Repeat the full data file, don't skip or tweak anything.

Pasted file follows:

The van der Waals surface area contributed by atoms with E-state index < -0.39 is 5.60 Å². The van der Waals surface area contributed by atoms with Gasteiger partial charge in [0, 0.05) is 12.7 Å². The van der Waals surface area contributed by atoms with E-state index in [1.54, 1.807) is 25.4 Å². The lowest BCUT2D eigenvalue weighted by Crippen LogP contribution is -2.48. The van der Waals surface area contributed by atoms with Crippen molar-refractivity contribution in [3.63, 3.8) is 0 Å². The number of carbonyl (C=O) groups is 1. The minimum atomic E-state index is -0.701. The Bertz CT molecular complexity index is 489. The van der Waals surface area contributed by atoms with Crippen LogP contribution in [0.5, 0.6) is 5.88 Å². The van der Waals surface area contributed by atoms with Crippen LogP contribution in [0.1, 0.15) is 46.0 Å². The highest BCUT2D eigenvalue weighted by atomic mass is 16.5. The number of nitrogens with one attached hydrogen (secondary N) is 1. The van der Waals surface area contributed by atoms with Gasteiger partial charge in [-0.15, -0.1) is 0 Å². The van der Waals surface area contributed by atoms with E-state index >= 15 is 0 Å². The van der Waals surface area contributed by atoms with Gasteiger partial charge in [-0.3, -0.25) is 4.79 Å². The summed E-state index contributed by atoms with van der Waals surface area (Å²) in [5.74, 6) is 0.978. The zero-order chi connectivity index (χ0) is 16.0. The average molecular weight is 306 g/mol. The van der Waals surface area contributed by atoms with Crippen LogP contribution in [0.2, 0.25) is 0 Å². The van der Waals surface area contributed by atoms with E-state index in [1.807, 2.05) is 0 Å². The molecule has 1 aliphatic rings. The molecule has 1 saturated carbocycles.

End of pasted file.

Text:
The van der Waals surface area contributed by atoms with E-state index < -0.39 is 5.60 Å². The van der Waals surface area contributed by atoms with Gasteiger partial charge in [0, 0.05) is 12.7 Å². The van der Waals surface area contributed by atoms with E-state index in [1.54, 1.807) is 25.4 Å². The lowest BCUT2D eigenvalue weighted by Crippen LogP contribution is -2.48. The van der Waals surface area contributed by atoms with Crippen molar-refractivity contribution in [3.63, 3.8) is 0 Å². The number of carbonyl (C=O) groups is 1. The minimum atomic E-state index is -0.701. The Bertz CT molecular complexity index is 489. The van der Waals surface area contributed by atoms with Crippen LogP contribution in [0.5, 0.6) is 5.88 Å². The van der Waals surface area contributed by atoms with Crippen LogP contribution in [0.1, 0.15) is 46.0 Å². The highest BCUT2D eigenvalue weighted by atomic mass is 16.5. The number of nitrogens with one attached hydrogen (secondary N) is 1. The van der Waals surface area contributed by atoms with Gasteiger partial charge in [-0.15, -0.1) is 0 Å². The van der Waals surface area contributed by atoms with E-state index >= 15 is 0 Å². The van der Waals surface area contributed by atoms with Gasteiger partial charge in [-0.3, -0.25) is 4.79 Å². The summed E-state index contributed by atoms with van der Waals surface area (Å²) in [5.74, 6) is 0.978. The zero-order chi connectivity index (χ0) is 16.0. The average molecular weight is 306 g/mol. The van der Waals surface area contributed by atoms with Crippen LogP contribution in [0.2, 0.25) is 0 Å². The van der Waals surface area contributed by atoms with E-state index in [1.807, 2.05) is 0 Å². The molecule has 1 aliphatic rings. The molecule has 1 saturated carbocycles.